A turnstile, also called a baffle gate or turnstyle, is a form of gate which allows one person to pass at a time. It can also be made so as to enforce one-way traffic of people, and in addition, it can restrict passage only to people who insert a coin, a ticket, a pass, or similar. Thus a turnstile can be used in the case of paid access , for example to access public transport, a pay toilet, or to restrict access to authorized people, for example in the lobby of an office building.
Turnstiles were originally used, like other forms of stile, to allow human beings to pass while keeping sheep or other livestock penned in. The use of turnstiles in most modern applications has been credited to Clarence Saunders, who used them in his first Piggly Wiggly store.
Turnstiles are used at a wide variety of settings, including stadiums, amusement parks, mass transit stations, office lobbies, airports, ski resorts, factories, power plants and casinos.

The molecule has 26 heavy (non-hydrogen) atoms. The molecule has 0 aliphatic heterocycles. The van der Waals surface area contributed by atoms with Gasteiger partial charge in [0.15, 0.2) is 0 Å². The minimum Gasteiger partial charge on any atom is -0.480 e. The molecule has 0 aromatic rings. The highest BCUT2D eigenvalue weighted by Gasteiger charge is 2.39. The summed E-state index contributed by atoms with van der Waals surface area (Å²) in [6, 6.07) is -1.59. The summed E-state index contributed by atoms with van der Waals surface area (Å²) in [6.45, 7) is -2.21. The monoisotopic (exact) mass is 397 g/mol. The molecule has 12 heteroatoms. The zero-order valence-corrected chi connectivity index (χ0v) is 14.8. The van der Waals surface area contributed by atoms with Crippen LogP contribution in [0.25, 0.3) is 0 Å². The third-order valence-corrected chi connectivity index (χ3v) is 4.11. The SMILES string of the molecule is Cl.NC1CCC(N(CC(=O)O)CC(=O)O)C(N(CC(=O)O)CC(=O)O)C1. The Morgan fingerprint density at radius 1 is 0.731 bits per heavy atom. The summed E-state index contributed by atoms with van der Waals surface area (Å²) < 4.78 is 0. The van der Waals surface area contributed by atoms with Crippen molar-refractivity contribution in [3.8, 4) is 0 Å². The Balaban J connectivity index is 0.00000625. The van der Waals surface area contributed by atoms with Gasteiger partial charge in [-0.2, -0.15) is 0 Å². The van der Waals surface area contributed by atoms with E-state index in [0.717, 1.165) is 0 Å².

From a business/revenue standpoint, turnstiles give an accurate, verifiable count of attendance. From a security standpoint, they lead patrons to enter single-file, so security personnel have a clear view of each patron. This enables security to efficiently isolate potential trouble or to confiscate any prohibited materials. On the other hand, physical barriers become a serious safety issue when a speedy evacuation is needed, requiring emergency exits that bypass any turnstiles.
Persons with disabilities may have difficulties using turnstiles. In these cases, generally a wide aisle gate or a manual gate may be provided. At some locations where luggage is expected, a line of turnstiles may be entirely formed of wide aisle gates, for example at Heathrow Terminals 2 & 3 Underground station.
Turnstiles often use ratchet mechanisms to allow the rotation of the stile in one direction allowing ingress but preventing rotation in the other direction. They are often designed to operate only after a payment has been made, usually by inserting a coin or token in a slot; or by swiping, tapping, or inserting a paper ticket or electronically-encoded card.